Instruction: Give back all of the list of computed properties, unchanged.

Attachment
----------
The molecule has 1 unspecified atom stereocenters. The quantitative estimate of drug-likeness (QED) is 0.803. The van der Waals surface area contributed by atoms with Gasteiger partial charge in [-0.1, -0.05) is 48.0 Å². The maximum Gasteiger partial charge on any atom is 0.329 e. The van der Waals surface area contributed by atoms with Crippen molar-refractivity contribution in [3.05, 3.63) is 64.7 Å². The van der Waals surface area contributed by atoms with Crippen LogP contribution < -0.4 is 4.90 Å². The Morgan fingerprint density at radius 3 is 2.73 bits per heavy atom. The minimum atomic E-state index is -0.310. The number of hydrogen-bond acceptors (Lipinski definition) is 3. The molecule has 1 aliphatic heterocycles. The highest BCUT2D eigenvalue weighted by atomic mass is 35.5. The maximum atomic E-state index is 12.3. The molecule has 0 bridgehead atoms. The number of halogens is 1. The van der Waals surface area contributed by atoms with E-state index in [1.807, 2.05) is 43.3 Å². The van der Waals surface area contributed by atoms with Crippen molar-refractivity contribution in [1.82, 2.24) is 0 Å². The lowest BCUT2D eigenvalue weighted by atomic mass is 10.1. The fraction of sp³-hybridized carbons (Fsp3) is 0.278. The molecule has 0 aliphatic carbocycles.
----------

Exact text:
The molecule has 1 unspecified atom stereocenters. The quantitative estimate of drug-likeness (QED) is 0.803. The van der Waals surface area contributed by atoms with Gasteiger partial charge in [-0.1, -0.05) is 48.0 Å². The maximum Gasteiger partial charge on any atom is 0.329 e. The van der Waals surface area contributed by atoms with Crippen molar-refractivity contribution in [3.05, 3.63) is 64.7 Å². The van der Waals surface area contributed by atoms with Crippen LogP contribution < -0.4 is 4.90 Å². The Morgan fingerprint density at radius 3 is 2.73 bits per heavy atom. The minimum atomic E-state index is -0.310. The number of hydrogen-bond acceptors (Lipinski definition) is 3. The molecule has 1 aliphatic heterocycles. The highest BCUT2D eigenvalue weighted by atomic mass is 35.5. The maximum atomic E-state index is 12.3. The molecule has 0 bridgehead atoms. The number of halogens is 1. The van der Waals surface area contributed by atoms with E-state index in [1.807, 2.05) is 43.3 Å². The van der Waals surface area contributed by atoms with Crippen molar-refractivity contribution in [1.82, 2.24) is 0 Å². The lowest BCUT2D eigenvalue weighted by atomic mass is 10.1. The fraction of sp³-hybridized carbons (Fsp3) is 0.278. The molecule has 0 aliphatic carbocycles.